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Career steps towards becoming a Trinity op from scratch?


Hendrikus
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Hi, I'm 32, living in Auckland, New Zealand, and have decided it's make or break time. I'm stepping away from directing to pursue what I love most - cinematography and camera movement.

I want to start crewing on stuff - and have a fairly clear idea of where I'd like to be in 5-7 years: working as a steadicam and Trinity op, as well as DPing some smaller projects.

I understand Arri recomends at least 4 years of normal Steadicam opping before even considering a Trinity system, so I want to do that.

I thought it would make the most sense to start out as a 2nd AC and/or camera trainee, get experience, save up $25-35k usd for a used Steadicam rig, pay a respected local op for lessons, then do a combo of Steadicam operating, and ideally camera operating, then eventually revisiting the idea of a Trinity.

Does this sound about right?

As a side question - I currently own a Steadicam Steadimate-S rig (for the Ronin-S gimbal). It has a Aero 15 arm and vest. I wondered if I should consider picking up an Aero Sled (or used pilot sled, or even a used Glidecam and make a custom post) for practicing in the meantime? I know that because it's much lower weight - inertia works quite different etc, but should still be good for practicing no?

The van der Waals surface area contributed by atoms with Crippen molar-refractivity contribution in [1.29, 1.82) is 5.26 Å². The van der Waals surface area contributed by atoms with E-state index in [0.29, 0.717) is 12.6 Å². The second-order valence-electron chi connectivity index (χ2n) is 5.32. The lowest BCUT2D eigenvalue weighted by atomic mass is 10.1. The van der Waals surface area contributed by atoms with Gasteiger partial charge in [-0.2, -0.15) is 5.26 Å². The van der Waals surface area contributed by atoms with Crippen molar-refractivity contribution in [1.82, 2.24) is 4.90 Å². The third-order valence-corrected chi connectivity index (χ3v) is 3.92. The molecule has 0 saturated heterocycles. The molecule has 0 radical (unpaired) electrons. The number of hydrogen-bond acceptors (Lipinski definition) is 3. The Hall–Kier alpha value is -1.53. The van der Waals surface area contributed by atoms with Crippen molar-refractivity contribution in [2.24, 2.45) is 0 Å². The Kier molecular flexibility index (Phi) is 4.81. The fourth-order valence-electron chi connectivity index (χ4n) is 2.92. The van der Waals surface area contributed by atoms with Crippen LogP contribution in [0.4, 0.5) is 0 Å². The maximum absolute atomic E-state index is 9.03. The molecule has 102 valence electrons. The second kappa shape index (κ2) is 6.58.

Thanks!
Hendrikus

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  • 3 weeks later...
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Hi Hendrikus, 

Yes mate, what you said does sound about right. 
Getting a pilot sled to practice with in the mean time is an excellent idea. If you can get one of those lighter weight sleds to fly nice and smooth you’ll be in great form when you make the move to a heavier sled and arm. They are actually more forgiving with their greater mass and inertia. It’s a long road but now is a good time to start. Best of luck.

- Damo 

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Thanks @Damian Church!

The Aero 15 rig sold with my Ronin recently, as my camera package was a little too heavy for that setup. Now I'm thinking to save up for a used Zephyr - as that might actually be good enough for some entry level paid work eventually v.s the Aero system.

It's good to know that the lighter rigs can be good learning tools!

Cheers,
Harrie

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Posted (edited)

Second the notion of practicing every day on a light rig. The learning you do on that system directly scales up without much adjustment - actually, getting precise on a lighter setup will be a form of overtraining for normal weight, as you require greater motor control to gain stability with less inertia.

Edited by brett harrison
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  • 2 weeks later...

I had the same thought as you. Keep your eye out for the old Scout model. I went with that, as it's up there with the weight range of up to 18lb.

The only issue I found was the first one I got only had s-video outputs in the base if the sled - so have to wrap a sdi cable around for it to work with my RED Raven. This will be coming to most Scouts.

However, I did luckily then find another scout with an upgraded Monitor a 3g-sdi - a solid rig!

If you can find the latter it's a very good option.

Im booked in a silver workshop for July, check the workshops out if you can as they are dedicated to training with professionals.

Good luck (to both of us)!

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Being a steadicam (then Trinity) operator should follow (imo) being a camera operator. There’s much more to this job than lifting and moving the rig. 
 

But yeah, being on sets is the (only) way to make it. 
 

Best of luck!!!

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